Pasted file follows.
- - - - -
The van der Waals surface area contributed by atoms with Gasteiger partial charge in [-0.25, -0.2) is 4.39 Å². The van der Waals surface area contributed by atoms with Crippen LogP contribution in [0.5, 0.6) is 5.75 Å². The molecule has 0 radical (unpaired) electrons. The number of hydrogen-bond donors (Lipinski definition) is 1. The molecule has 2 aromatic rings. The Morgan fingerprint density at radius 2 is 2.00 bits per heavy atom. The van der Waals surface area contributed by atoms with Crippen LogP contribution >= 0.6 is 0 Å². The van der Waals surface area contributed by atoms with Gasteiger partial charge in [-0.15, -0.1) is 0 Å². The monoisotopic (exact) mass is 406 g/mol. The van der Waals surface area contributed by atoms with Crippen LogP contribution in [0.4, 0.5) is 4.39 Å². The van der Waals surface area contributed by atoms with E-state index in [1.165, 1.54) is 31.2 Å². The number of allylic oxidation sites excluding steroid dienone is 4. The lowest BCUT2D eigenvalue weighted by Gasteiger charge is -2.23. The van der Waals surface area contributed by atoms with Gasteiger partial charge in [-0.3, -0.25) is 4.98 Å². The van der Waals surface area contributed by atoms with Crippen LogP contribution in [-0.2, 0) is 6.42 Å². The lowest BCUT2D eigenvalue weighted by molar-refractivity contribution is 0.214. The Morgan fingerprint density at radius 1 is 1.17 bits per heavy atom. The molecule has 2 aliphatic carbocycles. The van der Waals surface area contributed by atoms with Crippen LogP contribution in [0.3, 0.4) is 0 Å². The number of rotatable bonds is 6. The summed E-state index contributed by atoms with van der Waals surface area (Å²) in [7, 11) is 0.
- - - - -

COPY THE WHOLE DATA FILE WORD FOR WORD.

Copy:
The van der Waals surface area contributed by atoms with Gasteiger partial charge in [-0.25, -0.2) is 4.39 Å². The van der Waals surface area contributed by atoms with Crippen LogP contribution in [0.5, 0.6) is 5.75 Å². The molecule has 0 radical (unpaired) electrons. The number of hydrogen-bond donors (Lipinski definition) is 1. The molecule has 2 aromatic rings. The Morgan fingerprint density at radius 2 is 2.00 bits per heavy atom. The van der Waals surface area contributed by atoms with Crippen LogP contribution >= 0.6 is 0 Å². The van der Waals surface area contributed by atoms with Gasteiger partial charge in [-0.15, -0.1) is 0 Å². The monoisotopic (exact) mass is 406 g/mol. The van der Waals surface area contributed by atoms with Crippen LogP contribution in [0.4, 0.5) is 4.39 Å². The van der Waals surface area contributed by atoms with E-state index in [1.165, 1.54) is 31.2 Å². The number of allylic oxidation sites excluding steroid dienone is 4. The lowest BCUT2D eigenvalue weighted by Gasteiger charge is -2.23. The van der Waals surface area contributed by atoms with Gasteiger partial charge in [-0.3, -0.25) is 4.98 Å². The van der Waals surface area contributed by atoms with Crippen LogP contribution in [-0.2, 0) is 6.42 Å². The lowest BCUT2D eigenvalue weighted by molar-refractivity contribution is 0.214. The Morgan fingerprint density at radius 1 is 1.17 bits per heavy atom. The molecule has 2 aliphatic carbocycles. The van der Waals surface area contributed by atoms with Crippen LogP contribution in [0.3, 0.4) is 0 Å². The number of rotatable bonds is 6. The summed E-state index contributed by atoms with van der Waals surface area (Å²) in [7, 11) is 0.